Squeezing the accelerator on the Mazda MX-5 Miata as it exits a curve on a twisty back road in Michigan, you can’t help but smile. In the rearview mirror you can see a whoosh of dead leaves rising in your wake, dancing to the hum of the exhaust coming from the car’s high-revving, four-cylinder engine. Mazda’s $25,000, 155 HP roadster is not the most powerful car on the planet—far from it. But with the top down and the sun warming your neck on an unseasonably mild December day, you just want to keep driving forever. It’s that much fun.
Mercedes-Benz, Cadillac, Volvo—not to mention Google, Tesla and, rumour has it, Apple—are all racing to relieve drivers of that fun. Within five years, most automakers say, they’ll offer highly automated cars that can handle stop-and-go traffic and freeway speeds without any driver input. In ten years drivers will be able to work or even take a nap during their commute. Volvo just unveiled the Time Machine, a futuristic cockpit with a 25-inch flat-screen that rotates out of the dashboard as the steering wheel retreats and the driver reclines. Google is developing self-driving cars that don’t even come with a steering wheel or gas pedal.
This is the future, asserts Tesla Chief Executive Elon Musk. “Any cars that are being made that don’t have full autonomy will have negative value,” he predicted in a November conference call with Wall Street analysts. “It will be like owning a horse. You’re really owning it for sentimental reasons.”
Not everyone thinks so. “It’s not just getting from point A to point B,” says Mazda’s soft-spoken CEO, Masamichi Kogai, who heads up perhaps the only major automaker that is not working on autonomous cars. “Our mission is to provide the essence of driving pleasure.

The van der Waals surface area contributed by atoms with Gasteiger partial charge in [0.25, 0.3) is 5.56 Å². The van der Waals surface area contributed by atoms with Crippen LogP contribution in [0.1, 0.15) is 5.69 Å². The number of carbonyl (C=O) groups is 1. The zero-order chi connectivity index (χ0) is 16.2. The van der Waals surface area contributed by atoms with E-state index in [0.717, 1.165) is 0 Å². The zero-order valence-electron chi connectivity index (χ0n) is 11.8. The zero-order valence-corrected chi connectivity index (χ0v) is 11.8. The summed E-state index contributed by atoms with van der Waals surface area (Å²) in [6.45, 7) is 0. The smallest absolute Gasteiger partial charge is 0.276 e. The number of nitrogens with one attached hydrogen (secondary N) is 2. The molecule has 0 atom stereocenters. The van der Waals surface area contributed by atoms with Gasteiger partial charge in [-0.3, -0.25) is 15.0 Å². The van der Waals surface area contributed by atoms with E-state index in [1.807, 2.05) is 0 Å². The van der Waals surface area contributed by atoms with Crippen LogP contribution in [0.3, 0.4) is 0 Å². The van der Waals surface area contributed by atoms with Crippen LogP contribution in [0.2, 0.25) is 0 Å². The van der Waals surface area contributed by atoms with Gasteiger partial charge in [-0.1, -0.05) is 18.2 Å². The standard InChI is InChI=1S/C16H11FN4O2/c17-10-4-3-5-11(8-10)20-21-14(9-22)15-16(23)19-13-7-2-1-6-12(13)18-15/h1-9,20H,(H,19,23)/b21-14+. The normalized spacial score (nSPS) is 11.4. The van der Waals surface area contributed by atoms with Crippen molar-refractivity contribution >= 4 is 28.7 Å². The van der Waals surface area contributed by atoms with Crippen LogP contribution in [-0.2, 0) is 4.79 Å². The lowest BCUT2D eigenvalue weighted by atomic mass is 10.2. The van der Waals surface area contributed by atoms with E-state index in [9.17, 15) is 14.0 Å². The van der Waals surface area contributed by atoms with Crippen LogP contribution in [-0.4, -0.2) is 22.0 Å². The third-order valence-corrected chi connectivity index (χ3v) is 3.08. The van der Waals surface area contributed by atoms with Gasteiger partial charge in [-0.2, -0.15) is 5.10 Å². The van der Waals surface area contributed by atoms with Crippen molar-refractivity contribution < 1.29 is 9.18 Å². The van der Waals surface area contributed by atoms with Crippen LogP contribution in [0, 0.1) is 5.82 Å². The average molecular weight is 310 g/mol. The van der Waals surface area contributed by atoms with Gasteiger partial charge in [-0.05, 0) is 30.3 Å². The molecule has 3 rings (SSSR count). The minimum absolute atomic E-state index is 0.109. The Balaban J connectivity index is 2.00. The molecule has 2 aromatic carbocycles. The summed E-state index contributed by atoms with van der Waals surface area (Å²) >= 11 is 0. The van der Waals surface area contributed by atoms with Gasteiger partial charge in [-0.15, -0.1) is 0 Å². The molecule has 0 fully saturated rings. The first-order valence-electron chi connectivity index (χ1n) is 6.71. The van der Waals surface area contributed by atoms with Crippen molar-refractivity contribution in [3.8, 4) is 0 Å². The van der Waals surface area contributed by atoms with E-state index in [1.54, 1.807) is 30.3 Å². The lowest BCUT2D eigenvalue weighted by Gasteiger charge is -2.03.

“The car for me is like being home,” he continues. “As soon as I get inside the car, no one outside can bother me. I might go to a lake or to the mountains. I don’t know where I am going until I get there.”
Kogai has a very clear road map, however, when it comes to leading the once struggling Mazda into the future. The company tried keeping up with larger Japanese rivals like Toyota and Nissan and nearly wound up bankrupt, losing billions in the mid-1990s. Ford Motor, which had owned a small stake in Mazda since 1979, soon became its largest shareholder, effectively controlling the company with a 33 percent stake. But by 2008, in the throes of the financial crisis, Ford slashed its stake to 14 percent, then dumped the rest starting in 2010. Cast off in a sea of red ink, Mazda went into a tailspin, losing nearly $3 billion from 2009 to 2012.
Mazda was forced to rethink every aspect of its business, from the way its cars are designed and engineered to the way they are assembled. Kogai was in the thick of it, first as head of manufacturing, then as chief executive since 2013. He overhauled Mazda’s manufacturing footprint, ending production in Michigan while opening a new plant in lower-cost Mexico and setting up joint manufacturing ventures in Russia and Vietnam.
Cost-cutting alone wouldn’t solve Mazda’s problems. It had to figure out how to be as agile as its cars.
Instead of designing cars one at a time and leaving it up to the manufacturing team to figure out how to produce them, Mazda pulled everyone together—designers, engineers, suppliers, purchasing staff and production experts—and began plotting its entire lineup five to ten years out.
(This story appears in the 19 February, 2016 issue of Forbes India. To visit our Archives, click here.)